Capital ships get names.
Extend that to all important ships, ones that have done something of notoriety in the past and prototype/field-test ships.
Earthly-navies are small enough that most ships represent a significant investment of money and man-power to warrant uniquely naming everything. However, there's lots more space than there is water, so a potential space-navy may have too many ships to give names to.
Production-line ships get serial numbers.
The little shuttle that ferries crew on/off a giant capital ship probably doesn't deserve a name. But it does still need a unique identifier - that's where your serial number comes in.
Think of it like registration plates for your car. If your world has lots of private and commercial space-traffic and has regulatory authority over space-traffic then licence numbers are the most logical option.
If your world is the wild, lawless, frontier then you probably would forego all forms of labelling.
Generating registration plates/designations.
Think of how many ships you want to exist in the world. In total, even if they are irrelevant to your story. Times that by ten, or even a hundred. Your licence numbering scheme has to be able to account for that many ships.
Any scheme will do, but you might want to devote a few letters/numbers to indicate where the ship was registered, or what planet it's from.
By virtue of where I work, I happen to be exposed to how a military labels all their aircraft and boats. Aircraft designators are primarily by role, not by model.
I see a lot of aircraft following this pattern;
Or, letter, letter, dash, number, number, number.
The first letters is for role. F for fighter, B for bomber, C for cargo, etc.
The next letter is for type, the area of the military that owns it, or in some cases both at the same time. The letter S hints that this aircraft is a helicopter operated by the navy.
The numbers are completely arbitrary, but are picked by a person. People love patterns and rules - it makes organising things easier. Similar models, that are all stationed at the same location would be typically grouped by the hundreds, then counted incrementally.
- I'm not sure if I'm allowed to use real designations here. I know that they're Google-able, but I kludged together my own rules by substituting extra letters and numbers.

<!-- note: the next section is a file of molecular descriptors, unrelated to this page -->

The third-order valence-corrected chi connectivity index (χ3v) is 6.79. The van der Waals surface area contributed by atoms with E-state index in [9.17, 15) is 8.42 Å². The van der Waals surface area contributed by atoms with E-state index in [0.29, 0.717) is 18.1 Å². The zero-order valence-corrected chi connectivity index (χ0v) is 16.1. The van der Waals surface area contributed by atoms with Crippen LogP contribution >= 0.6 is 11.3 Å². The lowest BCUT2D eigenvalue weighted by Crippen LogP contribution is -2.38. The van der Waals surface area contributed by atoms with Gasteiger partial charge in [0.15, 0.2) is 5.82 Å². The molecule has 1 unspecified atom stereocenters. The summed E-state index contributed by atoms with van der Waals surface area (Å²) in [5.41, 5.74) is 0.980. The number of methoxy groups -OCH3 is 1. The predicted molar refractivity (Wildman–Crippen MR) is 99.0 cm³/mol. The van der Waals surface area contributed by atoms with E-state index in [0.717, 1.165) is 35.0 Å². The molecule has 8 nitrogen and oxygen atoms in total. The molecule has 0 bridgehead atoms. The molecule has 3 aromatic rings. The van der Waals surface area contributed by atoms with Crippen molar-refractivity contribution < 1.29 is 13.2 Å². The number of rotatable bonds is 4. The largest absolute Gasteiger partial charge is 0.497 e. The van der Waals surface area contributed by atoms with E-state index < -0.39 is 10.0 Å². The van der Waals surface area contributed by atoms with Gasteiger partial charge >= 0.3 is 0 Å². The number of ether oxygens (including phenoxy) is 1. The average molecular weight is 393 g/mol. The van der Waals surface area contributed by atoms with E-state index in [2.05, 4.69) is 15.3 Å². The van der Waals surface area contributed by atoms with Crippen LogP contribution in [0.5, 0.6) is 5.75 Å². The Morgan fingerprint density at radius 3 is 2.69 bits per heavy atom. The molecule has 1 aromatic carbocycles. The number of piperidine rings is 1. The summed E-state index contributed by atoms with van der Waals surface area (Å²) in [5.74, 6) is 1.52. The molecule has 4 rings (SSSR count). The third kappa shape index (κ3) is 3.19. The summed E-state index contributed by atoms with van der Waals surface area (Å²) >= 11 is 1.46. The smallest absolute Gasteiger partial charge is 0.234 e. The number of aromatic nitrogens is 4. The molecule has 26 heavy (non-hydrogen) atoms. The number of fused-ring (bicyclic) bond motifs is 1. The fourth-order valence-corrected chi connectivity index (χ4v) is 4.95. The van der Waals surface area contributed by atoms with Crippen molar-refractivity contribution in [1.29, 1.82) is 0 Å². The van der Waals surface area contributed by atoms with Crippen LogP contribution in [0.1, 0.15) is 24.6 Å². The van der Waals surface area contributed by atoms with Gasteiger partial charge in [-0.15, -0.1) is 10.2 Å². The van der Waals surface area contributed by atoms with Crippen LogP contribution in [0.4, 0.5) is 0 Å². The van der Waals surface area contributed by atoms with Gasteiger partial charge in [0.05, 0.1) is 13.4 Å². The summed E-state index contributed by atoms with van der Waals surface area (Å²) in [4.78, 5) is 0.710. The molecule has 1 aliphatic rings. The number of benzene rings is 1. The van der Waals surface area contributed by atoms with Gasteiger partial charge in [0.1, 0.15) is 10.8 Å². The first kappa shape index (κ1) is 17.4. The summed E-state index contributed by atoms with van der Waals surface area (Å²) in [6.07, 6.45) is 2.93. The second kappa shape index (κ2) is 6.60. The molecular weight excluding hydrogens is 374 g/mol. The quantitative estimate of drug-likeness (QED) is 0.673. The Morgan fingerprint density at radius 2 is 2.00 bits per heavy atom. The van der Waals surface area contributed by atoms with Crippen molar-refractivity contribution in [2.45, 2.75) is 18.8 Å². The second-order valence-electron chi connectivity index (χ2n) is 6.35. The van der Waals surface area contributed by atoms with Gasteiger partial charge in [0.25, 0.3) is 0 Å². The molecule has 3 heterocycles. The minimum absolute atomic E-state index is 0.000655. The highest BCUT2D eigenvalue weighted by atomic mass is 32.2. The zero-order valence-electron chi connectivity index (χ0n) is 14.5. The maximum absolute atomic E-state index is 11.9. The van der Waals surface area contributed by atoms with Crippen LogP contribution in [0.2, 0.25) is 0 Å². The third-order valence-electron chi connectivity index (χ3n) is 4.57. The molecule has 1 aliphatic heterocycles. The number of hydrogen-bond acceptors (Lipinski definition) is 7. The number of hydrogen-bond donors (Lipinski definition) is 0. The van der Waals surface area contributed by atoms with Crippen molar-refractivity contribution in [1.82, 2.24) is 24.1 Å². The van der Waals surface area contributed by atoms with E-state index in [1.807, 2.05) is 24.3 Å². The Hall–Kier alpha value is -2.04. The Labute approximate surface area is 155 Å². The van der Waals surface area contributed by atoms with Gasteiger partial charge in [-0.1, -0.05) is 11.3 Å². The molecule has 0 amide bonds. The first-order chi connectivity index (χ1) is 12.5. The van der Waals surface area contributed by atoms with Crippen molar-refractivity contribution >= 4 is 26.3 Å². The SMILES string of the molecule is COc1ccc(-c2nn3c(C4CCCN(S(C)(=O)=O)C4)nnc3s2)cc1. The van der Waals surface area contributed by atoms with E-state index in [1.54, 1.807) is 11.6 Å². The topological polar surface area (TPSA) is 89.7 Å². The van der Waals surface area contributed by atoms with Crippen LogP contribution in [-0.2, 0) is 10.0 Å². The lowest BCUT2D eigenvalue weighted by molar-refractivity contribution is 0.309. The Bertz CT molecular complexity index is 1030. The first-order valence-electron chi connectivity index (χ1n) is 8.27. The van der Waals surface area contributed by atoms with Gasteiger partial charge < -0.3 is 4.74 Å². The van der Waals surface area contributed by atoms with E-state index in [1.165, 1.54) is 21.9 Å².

Generating serial numbers.
I'm also employed as an engineer. Past employment dealt with serial numbers for parts. Not whole objects, but I'll go out on a limb and assume the logic transfers neatly.
Serial numbers are to track the part back to the precise place and time it was manufactured. Tracking where the part has been installed previously is also a common thing.
The rules for these are similar to registration plates on cars. You need to gauge the total number of parts, and round up. Round up massively. Part serial numbers need to identify decommissioned/lost/destroyed parts as well as parts currently in circulation.
Serial numbers should have the following information squashed down into it:
- Place of manufacture: uniquely name the planet+shipyard this thing came from.
Production Line: factories never build one thing at a time. If someone suspects a manufacturing fault, being able to trace it to a production line is a great way to filter out irrelevant ships.
Batch Number: things are often built is batches. This might be irrelevant for ships as they are large objects.
- Time of Manufacture: The point in time the ship rolls(read:floats) off the production line.
- Sequence Number: the position of the object within the batch.
- [EDIT] Part Type: Identify what type of object this is (silly me forgot the most important part).
The place of manufacture is probably coded into two/three letters and numbers. Three letters gives you 17,576 unique combinations. Sounds like overkill, but it's future proof, which is a strong deciding factor for accountability.
If you want an example of serial numbers, go into the kitchen, collect all your canned and bottled food. Look for printed or stamped numbers on the bottom of the cans. Fast-Moving Consumer-Goods follow these principals as well.
Keep in mind there may be a disconnect between who designs and manufactures a ship, who uses it, and any authoritative body that's responsible for registration. Each group will likely have their own rules for labelling.